When it comes to Rachel finding out about her boyfriend's infidelity, she's upset at first, then she decides to cut her losses, become a stronger woman, and change her life for the better. Me personally I would've given him more than a slap in the face, I'd want to torture him more and make him suffer.

I love that Rachel is so close to her sisters and her grandmother, but yet she is still independent enough to move away from home and make her own life.  Does your sense of family play a great part in how you develop the relationships of your characters, and how they interact with each other, and how does this happen for you?

Some of the characters are based loosely on my family, and this helped me develop the relationships of the characters, especially Rachel and her mother. As I mentioned earlier my mom and I have a close relationship and that helped me write the bond between Rachel and Nancy; she encouraged Rachel to follow her dreams even though it meant she'd have to leave home, that's the way it is with my mom, if I had to move away to further my career, she'd be sad, but at the same time she'd be supportive.

Another thing I like is Edie's preaching the importance of family and there's one line where she says "That's the thing with families, they can get on your nerves, you have arguments and fights, but deep down you never stop loving them." Everyone can relate to that, including myself, even though my family and I have disagreements and our little quarrels, we love each other and will always be there for each other.

We also get a glimpse into the heart of Rachel’s long ago boyfriend Cole.  He comes off as a very loving and honest young man, but one whose heart was more than a little bruised by Rachel’s decisions.  Where do you find the best inspiration for your male characters, and is it hard to make them emotionally honest without emasculating them in the process?

I got most of my inspiration from soap operas and other romance novels, a big stereotype for men is they're supposed to be tough, which all women love, but they also want a man who's not afraid to show his sensitive side. That's what I wanted with Cole, a handsome, rugged man, who has an emotional side, the hero women could root for. In a way I think it's hard to make a male character emotionally honest without emasculating them, while women are touched by Cole's softer side and his love for Rachel, men on the other hand would say, "Snap out of it boy, there's other fish in the sea." In the end, I think I made a good combination of him being tough and sensitive at the same time, for instance the scene outside the bar where Rachel breaks his heart for the second time, he shows his emotional side, yet he shows his tough side when he tells Rachel she's changed, then storms off. I think readers cheered for him in that scene.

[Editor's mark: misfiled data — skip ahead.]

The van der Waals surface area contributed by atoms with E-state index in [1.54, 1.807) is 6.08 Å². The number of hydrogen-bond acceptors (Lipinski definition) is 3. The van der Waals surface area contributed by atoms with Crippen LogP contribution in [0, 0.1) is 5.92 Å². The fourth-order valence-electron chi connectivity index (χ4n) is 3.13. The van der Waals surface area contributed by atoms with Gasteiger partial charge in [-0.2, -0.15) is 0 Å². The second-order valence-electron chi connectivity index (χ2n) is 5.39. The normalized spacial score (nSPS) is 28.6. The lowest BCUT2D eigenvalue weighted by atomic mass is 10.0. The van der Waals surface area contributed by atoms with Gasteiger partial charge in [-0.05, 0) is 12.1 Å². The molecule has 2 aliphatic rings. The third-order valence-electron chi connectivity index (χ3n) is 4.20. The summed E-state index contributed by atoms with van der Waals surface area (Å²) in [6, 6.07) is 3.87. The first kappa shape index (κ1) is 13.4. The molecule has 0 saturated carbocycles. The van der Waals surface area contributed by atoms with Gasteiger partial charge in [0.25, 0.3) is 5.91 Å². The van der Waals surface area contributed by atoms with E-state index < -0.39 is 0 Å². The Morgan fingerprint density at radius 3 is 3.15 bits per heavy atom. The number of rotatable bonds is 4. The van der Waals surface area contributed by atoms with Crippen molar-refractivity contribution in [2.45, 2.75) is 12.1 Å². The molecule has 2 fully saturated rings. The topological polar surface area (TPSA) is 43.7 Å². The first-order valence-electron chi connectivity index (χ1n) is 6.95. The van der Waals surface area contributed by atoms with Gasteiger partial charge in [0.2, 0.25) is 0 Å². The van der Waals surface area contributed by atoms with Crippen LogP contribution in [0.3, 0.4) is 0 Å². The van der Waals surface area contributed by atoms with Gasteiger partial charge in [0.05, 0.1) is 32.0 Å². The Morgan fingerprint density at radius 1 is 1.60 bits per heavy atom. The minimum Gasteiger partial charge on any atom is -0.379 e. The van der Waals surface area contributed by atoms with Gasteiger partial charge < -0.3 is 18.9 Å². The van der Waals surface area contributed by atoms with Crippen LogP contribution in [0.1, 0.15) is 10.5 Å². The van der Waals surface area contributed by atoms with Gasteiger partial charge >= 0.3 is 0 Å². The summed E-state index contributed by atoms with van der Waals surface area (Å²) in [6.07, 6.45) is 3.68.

Losing a close family member is terribly difficult to deal with, and everyone has their own coping mechanisms.  It is amazing to see the diversity in how Rachel and her family handle their grief.  Is this something that took a great deal of research and/or soul searching to accomplish, and how did this affect you personally?

I admit I teared up a few times during those scenes; they were the toughest to write. People grieve in diverse ways and I wanted to show the different methods through the characters. Edie, Laney, and Rachel are the best examples of mourning in various ways. Edie lost her only daughter and she tried to push it out of her head by keeping herself busy cooking and cleaning. Laney being the youngest had anger issues over the car accident locked herself in her room cut off from the rest of her family. Rachel being the oldest tries to put up a brave front and tough it out for her family. Then one by one having them break down revealing their feelings and allowing others to comfort them showed the strength of their family.

"Going Home Again” is a wonderful read, full of the ups and downs of love and relationships, and I am thrilled to learn that you will have a new book coming out soon.  Can you give us a little insight to your next novel “Westmore”, and when can we look forward to seeing it on the market?

Westmore is the first in a series of volumes, it's a literay form of a soap opera, it has everything; romance, drama, and suspense. It's set in a fictional New England town and revolves around three families: The Greens, The Braxtons, and The Reynolds. The characters experience may heartaches, joys, and towards the end of the book a tragedy happens affecting all the families. Currently I'm trying to get it published and when I do, I'll update everyone.

Getting to know new authors is the best part of this interviewing process, and I thank you once again for joining us today!  We all look forward to reading more of your work for many years to come, and wish you all the luck with your next book.  Have a wonderful day, and please stop in to chat with us sometime!  

Thank you,